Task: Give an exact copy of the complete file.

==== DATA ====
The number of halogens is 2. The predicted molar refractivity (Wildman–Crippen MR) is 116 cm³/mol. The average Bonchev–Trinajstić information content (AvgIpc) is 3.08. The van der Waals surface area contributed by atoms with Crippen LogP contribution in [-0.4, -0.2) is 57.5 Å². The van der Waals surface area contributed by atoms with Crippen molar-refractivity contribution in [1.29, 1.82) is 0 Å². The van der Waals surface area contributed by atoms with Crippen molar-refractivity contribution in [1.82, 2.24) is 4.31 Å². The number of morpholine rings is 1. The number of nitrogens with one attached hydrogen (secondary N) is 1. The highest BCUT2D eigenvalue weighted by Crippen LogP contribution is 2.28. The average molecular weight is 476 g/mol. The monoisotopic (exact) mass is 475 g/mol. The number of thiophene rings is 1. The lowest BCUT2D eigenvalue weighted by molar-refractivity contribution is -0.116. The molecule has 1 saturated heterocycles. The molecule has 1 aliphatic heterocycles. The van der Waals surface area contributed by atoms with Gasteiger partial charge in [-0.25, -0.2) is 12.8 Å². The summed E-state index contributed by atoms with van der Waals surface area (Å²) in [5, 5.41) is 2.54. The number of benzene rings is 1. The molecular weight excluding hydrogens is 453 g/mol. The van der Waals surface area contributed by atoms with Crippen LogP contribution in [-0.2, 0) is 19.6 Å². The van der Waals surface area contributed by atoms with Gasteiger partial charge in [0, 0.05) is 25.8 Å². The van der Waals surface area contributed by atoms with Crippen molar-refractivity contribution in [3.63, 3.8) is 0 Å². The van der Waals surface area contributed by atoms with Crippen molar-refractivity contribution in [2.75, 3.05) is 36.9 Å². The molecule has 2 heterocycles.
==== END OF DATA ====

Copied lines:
The number of halogens is 2. The predicted molar refractivity (Wildman–Crippen MR) is 116 cm³/mol. The average Bonchev–Trinajstić information content (AvgIpc) is 3.08. The van der Waals surface area contributed by atoms with Crippen LogP contribution in [-0.4, -0.2) is 57.5 Å². The van der Waals surface area contributed by atoms with Crippen molar-refractivity contribution in [1.29, 1.82) is 0 Å². The van der Waals surface area contributed by atoms with Crippen molar-refractivity contribution in [1.82, 2.24) is 4.31 Å². The number of morpholine rings is 1. The number of nitrogens with one attached hydrogen (secondary N) is 1. The highest BCUT2D eigenvalue weighted by Crippen LogP contribution is 2.28. The average molecular weight is 476 g/mol. The monoisotopic (exact) mass is 475 g/mol. The number of thiophene rings is 1. The lowest BCUT2D eigenvalue weighted by molar-refractivity contribution is -0.116. The molecule has 1 saturated heterocycles. The molecule has 1 aliphatic heterocycles. The van der Waals surface area contributed by atoms with Gasteiger partial charge in [-0.25, -0.2) is 12.8 Å². The summed E-state index contributed by atoms with van der Waals surface area (Å²) in [5, 5.41) is 2.54. The number of benzene rings is 1. The molecular weight excluding hydrogens is 453 g/mol. The van der Waals surface area contributed by atoms with Crippen LogP contribution in [-0.2, 0) is 19.6 Å². The van der Waals surface area contributed by atoms with Gasteiger partial charge in [0, 0.05) is 25.8 Å². The van der Waals surface area contributed by atoms with Crippen molar-refractivity contribution in [3.63, 3.8) is 0 Å². The van der Waals surface area contributed by atoms with Crippen molar-refractivity contribution in [2.75, 3.05) is 36.9 Å². The molecule has 2 heterocycles.